Life in the castle: The Castle Governor

Valle del Serchio. Più vicino a te

In the Lucchese mountains, defence was often entrusted to the local nobility which, having settled in the territory, could easily raise the necessary forces, relying however on untrained men, that is, their own subjects. 

As soon as the Municipality of Lucca gained control of the entire district, between the twelfth and thirteen centuries, it imposed its own regulations, subjugating the ancient lords but, at the same time, leaving them in control of their fortresses. This was ineffective since the nobles tended to want to remain too independent. To address this, the figure of the Castle Governor or Castellan arose in the fourteenth century, paid by the Municipality, who, lacking any roots in the territory, could be guaranteed to be loyal. 

The Castle Governor was appointed by the Council of Elders from among the most deserving men. He was paid substantial amounts but could not remain in office for more than three months.

The first task was to draw up an inventory of the assets in the castle so that, if anything was found missing at the end of the mandate, he would not have to pay a heavy fine. Once within the walls of the fortress, he was obliged to remain segregated, always standing ready to issue signals warning of danger, by fires at night and smoke by day. Not responding to the danger signals was considered serious negligence and was heavily penalised. Leaving without permission was an act of serious betrayal that, in the gravest circumstances, carried the death penalty. Out of extreme necessity, the Castle Guard could allow one of the sergeants to leave but there were restrictions, even in this case. 

Another task of the Castle Governor was to control the food that was supplied by the government and ensure it was not taken outside the fortress. Since the food had to be cooked within the fortified enclosures, he was obliged to supervise the operation of the oven, and for every “head” in the fortress, there always had to be a minimum quantity of wheat flour available, equal to two bushels. Moreover, the Castle Governor had to ensure that no gambling took place, not for moral reasons but because it was often the trigger for disputes that, in many cases, degenerated intro brawls with disastrous consequences.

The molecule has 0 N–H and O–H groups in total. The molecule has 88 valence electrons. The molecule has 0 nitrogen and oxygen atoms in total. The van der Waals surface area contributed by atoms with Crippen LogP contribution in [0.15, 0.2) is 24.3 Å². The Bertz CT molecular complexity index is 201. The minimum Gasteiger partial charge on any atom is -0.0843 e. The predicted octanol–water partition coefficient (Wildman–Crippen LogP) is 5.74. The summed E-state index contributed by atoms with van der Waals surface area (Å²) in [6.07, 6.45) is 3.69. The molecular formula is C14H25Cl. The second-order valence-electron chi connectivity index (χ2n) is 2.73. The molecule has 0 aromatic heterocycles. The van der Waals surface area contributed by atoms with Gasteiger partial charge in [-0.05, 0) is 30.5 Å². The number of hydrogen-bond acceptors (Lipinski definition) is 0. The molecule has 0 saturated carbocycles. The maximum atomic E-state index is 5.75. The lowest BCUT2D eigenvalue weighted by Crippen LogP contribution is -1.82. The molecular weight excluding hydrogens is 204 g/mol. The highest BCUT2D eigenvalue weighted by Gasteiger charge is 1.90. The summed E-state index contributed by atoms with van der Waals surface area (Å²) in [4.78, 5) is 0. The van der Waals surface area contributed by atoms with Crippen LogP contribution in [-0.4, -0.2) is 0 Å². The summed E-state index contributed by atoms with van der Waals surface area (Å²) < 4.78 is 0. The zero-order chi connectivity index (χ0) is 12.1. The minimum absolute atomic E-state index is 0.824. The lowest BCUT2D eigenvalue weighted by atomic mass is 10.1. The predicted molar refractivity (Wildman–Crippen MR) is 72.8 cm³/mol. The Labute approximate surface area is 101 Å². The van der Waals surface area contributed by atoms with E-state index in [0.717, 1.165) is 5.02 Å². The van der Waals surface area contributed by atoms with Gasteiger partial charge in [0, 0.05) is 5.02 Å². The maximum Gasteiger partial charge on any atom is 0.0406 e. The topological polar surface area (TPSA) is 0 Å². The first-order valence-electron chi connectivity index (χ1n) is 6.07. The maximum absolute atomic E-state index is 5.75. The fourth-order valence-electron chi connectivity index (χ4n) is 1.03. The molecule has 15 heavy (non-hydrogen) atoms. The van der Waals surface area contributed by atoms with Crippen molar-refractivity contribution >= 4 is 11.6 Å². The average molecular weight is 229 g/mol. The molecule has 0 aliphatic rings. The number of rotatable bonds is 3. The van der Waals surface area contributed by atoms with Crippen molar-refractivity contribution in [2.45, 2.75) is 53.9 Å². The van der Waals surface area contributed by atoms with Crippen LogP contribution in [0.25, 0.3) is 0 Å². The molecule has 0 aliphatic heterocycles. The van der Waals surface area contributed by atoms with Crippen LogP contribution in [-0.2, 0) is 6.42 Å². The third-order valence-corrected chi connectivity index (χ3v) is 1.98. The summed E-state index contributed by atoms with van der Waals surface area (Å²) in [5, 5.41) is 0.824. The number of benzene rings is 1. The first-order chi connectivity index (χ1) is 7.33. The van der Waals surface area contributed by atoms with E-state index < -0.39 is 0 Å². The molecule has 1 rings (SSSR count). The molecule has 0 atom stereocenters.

Once the period of the mandate ended, the Castle Governor had to wait for the arrival of his replacement. To ensure the new man was not an imposter, the government of the Elders devised a rather ingenious system: at the time of appointment, he was made to sign a parchment that was then torn in two. One piece was given to the Castle Governor, the other was kept in a safe with two keys, conserved by the Standard-bearer of Justice and the Preceptor of the Board of Elders of the Municipality of Lucca. This second piece of parchment was given to the new castle governor and only if the two fragments matched perfectly would he be allowed to begin service.